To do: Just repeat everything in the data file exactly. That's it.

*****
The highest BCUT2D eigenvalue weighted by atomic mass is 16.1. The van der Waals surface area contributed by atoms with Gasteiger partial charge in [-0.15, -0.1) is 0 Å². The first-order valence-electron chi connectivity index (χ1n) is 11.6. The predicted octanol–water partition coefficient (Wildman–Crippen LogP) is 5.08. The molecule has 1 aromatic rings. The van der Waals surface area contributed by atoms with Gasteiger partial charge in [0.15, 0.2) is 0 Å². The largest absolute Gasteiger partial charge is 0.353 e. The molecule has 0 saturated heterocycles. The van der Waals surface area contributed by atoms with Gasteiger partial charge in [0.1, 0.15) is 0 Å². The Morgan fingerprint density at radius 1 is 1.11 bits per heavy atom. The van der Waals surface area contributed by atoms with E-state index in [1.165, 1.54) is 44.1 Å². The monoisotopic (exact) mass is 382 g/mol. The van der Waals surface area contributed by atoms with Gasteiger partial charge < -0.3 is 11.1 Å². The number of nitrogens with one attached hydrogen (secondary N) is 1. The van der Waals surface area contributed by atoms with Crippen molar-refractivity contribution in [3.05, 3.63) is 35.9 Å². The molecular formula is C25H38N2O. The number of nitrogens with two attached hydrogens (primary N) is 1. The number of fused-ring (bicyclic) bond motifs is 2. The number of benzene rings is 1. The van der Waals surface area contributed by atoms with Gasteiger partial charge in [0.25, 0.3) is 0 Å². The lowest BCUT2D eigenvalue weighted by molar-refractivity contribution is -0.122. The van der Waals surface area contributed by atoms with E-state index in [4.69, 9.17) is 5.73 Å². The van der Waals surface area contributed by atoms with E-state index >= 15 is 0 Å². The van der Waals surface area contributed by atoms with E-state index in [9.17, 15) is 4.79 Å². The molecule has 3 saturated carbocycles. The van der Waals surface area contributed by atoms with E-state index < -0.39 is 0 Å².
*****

The highest BCUT2D eigenvalue weighted by atomic mass is 16.1. The van der Waals surface area contributed by atoms with Gasteiger partial charge in [-0.15, -0.1) is 0 Å². The first-order valence-electron chi connectivity index (χ1n) is 11.6. The predicted octanol–water partition coefficient (Wildman–Crippen LogP) is 5.08. The molecule has 1 aromatic rings. The van der Waals surface area contributed by atoms with Gasteiger partial charge in [0.15, 0.2) is 0 Å². The largest absolute Gasteiger partial charge is 0.353 e. The molecule has 0 saturated heterocycles. The van der Waals surface area contributed by atoms with Gasteiger partial charge in [0.1, 0.15) is 0 Å². The Morgan fingerprint density at radius 1 is 1.11 bits per heavy atom. The van der Waals surface area contributed by atoms with E-state index in [1.165, 1.54) is 44.1 Å². The monoisotopic (exact) mass is 382 g/mol. The van der Waals surface area contributed by atoms with Gasteiger partial charge < -0.3 is 11.1 Å². The number of nitrogens with one attached hydrogen (secondary N) is 1. The van der Waals surface area contributed by atoms with Crippen molar-refractivity contribution in [3.05, 3.63) is 35.9 Å². The molecular formula is C25H38N2O. The number of nitrogens with two attached hydrogens (primary N) is 1. The number of fused-ring (bicyclic) bond motifs is 2. The number of benzene rings is 1. The van der Waals surface area contributed by atoms with Gasteiger partial charge in [0.25, 0.3) is 0 Å². The lowest BCUT2D eigenvalue weighted by molar-refractivity contribution is -0.122. The van der Waals surface area contributed by atoms with E-state index in [4.69, 9.17) is 5.73 Å². The van der Waals surface area contributed by atoms with E-state index >= 15 is 0 Å². The van der Waals surface area contributed by atoms with E-state index in [9.17, 15) is 4.79 Å². The molecule has 3 saturated carbocycles. The van der Waals surface area contributed by atoms with E-state index < -0.39 is 0 Å².